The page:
Posted in: by Bruce Reid, by Sean Axmaker, Contributors, Links, Seattle Screens

The View Beyond Parallax… more reads for week of March 8

Nick Pinkerton, driving through the Midwest, thinks upon the region’s cinematic apotheoses; specifically, two Minnelli masterpieces and The Magnificent Ambersons.

Speaking of Pinkerton’s “pride of Kenosha, Wisconsin,” Joanne Hill Tarbox Styles, daughter of the headmaster at the Todd School for Boys, which Welles attended during his teens, offers a memoir of those years that reminds you there are two main reactions prompted by encounter with a genius as precocious, prodigious, and self-assured as Welles’s: enraptured bedazzlement, and the urge to throttle. Spotted by the Cinetrix.

Orson Welles on the set of ‘Othello’

And why not make it a triad, with Jonathan Rosenbaum reprinting (from a 1992 Sight and Sound) his takedown of the “restored” Othello, and offering a fine appreciation for how the film signified Welles’s break with mainstream moviemaking and his embarking on a new career as an independent filmmaker.

The path that led to Disney’s purchase of the Star Wars franchise, as chronicled by Businessweek’s Devin Leonard, are rather less Joseph Campbell than your standard boardroom negotiations. Via Movie City News.

In the story above Lucas emerges, as always, as a rather glum technocrat; for a better sense of the flair and danger of capitalism rampant, try John Strausbaugh’s account of the rise and fall and (after he got into the movie business) rise and fall of Fox Film Corporations’s William Fox.

Faced with storage considerations David Bordwell gives up his 16mm collection, but not without fond memories of what the format meant to cinephiles in the days before home video.

The New York Times considers violence on screen, with A. O. Scott finding more accord between the fantasies of Hollywood and Wayne LaPierre than either party would probably admit, and Manohla Dargis reminding that movies were condemned for their violence pretty much from the moment they were born. (Alessandra Stanley and Chris Suellentrop tackle TV and video games, respectively.) Also at the Times, Tom Roston rounds up filmmakers praising invaluable advice tossed their way by Steven Spielberg.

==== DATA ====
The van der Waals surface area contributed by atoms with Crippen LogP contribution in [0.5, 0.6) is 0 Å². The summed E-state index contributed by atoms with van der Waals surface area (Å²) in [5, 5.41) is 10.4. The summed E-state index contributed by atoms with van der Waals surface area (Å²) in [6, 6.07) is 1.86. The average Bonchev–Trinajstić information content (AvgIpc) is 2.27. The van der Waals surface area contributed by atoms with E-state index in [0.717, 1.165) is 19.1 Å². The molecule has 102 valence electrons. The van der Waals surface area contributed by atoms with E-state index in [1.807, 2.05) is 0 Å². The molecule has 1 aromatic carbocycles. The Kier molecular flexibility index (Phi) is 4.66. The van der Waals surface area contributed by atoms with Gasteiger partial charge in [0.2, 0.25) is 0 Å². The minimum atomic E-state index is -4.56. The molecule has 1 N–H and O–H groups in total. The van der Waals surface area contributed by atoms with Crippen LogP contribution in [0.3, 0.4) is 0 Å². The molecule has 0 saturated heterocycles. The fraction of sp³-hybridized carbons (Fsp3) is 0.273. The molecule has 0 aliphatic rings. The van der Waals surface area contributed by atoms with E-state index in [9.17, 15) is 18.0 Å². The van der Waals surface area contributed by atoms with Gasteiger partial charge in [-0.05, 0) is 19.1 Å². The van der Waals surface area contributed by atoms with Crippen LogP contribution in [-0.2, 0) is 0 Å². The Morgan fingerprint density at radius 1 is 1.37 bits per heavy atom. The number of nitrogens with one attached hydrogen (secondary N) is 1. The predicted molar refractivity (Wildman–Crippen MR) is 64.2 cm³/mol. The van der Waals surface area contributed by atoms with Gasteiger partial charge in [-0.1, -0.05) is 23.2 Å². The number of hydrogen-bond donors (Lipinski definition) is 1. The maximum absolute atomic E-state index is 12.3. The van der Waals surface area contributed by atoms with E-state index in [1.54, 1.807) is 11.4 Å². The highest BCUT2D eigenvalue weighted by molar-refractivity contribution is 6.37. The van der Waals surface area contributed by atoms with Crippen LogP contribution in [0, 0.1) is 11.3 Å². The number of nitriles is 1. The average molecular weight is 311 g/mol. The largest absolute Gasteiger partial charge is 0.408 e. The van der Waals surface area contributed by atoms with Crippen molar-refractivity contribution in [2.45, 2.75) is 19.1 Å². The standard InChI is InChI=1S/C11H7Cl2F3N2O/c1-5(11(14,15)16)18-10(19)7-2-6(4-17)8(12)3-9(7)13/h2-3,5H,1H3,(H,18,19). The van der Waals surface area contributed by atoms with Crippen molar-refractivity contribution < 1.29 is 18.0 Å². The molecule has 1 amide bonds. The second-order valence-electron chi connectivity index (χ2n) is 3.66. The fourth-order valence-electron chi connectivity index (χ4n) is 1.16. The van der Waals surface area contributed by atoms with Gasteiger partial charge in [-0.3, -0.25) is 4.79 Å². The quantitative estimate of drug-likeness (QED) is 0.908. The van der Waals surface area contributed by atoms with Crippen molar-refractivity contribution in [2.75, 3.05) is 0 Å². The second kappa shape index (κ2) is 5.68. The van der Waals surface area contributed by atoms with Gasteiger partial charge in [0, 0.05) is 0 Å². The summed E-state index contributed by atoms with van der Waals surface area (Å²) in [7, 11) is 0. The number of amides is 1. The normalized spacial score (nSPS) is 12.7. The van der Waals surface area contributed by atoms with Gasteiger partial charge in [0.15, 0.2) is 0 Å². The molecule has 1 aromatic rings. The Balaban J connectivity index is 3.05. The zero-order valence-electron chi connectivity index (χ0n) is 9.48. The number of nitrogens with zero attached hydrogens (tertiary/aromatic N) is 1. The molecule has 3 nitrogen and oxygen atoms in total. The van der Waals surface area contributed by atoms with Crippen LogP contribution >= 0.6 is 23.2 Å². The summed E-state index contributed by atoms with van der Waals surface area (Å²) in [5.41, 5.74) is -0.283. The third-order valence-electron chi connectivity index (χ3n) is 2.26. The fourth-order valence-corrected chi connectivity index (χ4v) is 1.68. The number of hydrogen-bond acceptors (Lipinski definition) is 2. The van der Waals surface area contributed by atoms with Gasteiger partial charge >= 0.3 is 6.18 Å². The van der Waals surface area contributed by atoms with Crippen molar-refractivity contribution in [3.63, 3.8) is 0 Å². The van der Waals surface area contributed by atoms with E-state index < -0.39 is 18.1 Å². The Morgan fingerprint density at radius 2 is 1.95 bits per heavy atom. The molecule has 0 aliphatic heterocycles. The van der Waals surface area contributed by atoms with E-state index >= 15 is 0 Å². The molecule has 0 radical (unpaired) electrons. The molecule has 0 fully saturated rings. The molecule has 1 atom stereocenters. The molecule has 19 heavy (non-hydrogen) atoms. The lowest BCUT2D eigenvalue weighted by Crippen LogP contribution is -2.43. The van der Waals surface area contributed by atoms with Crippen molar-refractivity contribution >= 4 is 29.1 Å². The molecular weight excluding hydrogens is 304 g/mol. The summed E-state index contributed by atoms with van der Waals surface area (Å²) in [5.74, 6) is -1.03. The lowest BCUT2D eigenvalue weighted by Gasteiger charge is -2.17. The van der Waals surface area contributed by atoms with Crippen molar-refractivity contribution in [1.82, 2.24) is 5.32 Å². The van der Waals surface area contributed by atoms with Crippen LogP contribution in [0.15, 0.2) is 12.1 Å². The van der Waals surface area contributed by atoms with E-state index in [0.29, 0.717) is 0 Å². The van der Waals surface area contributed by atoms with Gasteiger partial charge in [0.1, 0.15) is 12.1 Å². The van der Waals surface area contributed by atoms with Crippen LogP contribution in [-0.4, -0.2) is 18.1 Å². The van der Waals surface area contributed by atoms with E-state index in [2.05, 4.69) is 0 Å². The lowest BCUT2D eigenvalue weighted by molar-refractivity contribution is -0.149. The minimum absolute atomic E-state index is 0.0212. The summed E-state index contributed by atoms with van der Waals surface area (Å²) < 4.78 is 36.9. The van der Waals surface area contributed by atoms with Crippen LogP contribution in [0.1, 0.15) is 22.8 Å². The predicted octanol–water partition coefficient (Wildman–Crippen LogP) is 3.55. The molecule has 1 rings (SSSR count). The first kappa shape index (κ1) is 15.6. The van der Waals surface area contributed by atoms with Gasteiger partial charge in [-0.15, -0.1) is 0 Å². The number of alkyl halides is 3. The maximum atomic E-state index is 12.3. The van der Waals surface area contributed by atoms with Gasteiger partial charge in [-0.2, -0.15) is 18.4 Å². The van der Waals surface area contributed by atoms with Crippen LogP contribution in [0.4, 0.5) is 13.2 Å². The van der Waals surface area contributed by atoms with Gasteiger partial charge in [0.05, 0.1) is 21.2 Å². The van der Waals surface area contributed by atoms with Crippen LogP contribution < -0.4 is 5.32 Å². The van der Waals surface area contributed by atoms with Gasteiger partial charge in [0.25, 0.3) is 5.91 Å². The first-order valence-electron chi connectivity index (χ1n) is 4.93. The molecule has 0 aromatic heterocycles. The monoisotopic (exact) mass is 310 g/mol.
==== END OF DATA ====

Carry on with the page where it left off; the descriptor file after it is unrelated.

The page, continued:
Ian Christie remembers his encounters with Alexei German, and the unique post-Soviet thaw that finally made his masterpieces available to the west. Via David Hudson.

“You know, you can’t tell about your life till you’re all through living it.” Kim Morgan celebrates John Garfield’s centennial bewildered he’s not universally acknowledged as one of our greatest actors, and posts some videos of loving recollections from his daughter Julie. As you’d expect for the venue, J. Hoberman at Tablet focuses on the background and social consciousness of the “Jewish Brando,” and clears up why a line of dialogue got cut from some prints of Body and Soul.

Raymond De Felitta finds criticisms of Susan Hayward overacting to miss the point; here, in all her over-the-top glory, is “the ultimate B-girl,” nonpareil at playing “lonely, betrayed, and desperate alcoholic/addicts.”

“What is he hoping for, this amorous calico, this moon face with a double chin?” MUBI’s Noah Teichner translates a 1929 article by Paul Gilson that attempts less an analysis or appreciation of Harry Langdon than a poetic evocation of his persona. It doesn’t completely work, but when it strikes (as in the passages on Langdon’s sleepwalking quality) it’s quite fascinating.

At Fandor, Houshang Golmakani, editor-in-chief of Iran’s Film Monthly, offers a list of 50 films “essential to understanding Iranian cinema.” The descriptions are brief but tantalizing and there’s plenty here beyond the usual suspects. (I had no idea there even was an “Iranian Hitchcock,” though of course it makes perfect sense someone should be.)

Jean Renoir’s ‘Swamp Water’

“Don’t let’s spoil everything, we’ve only just met.” The BFI’s Matthew Thrift takes a look back at the English-language debuts of ten directors, journeying from Renoir’s swamp to Dumont’s desert wastelands by way of swinging London and action-packed New Orleans.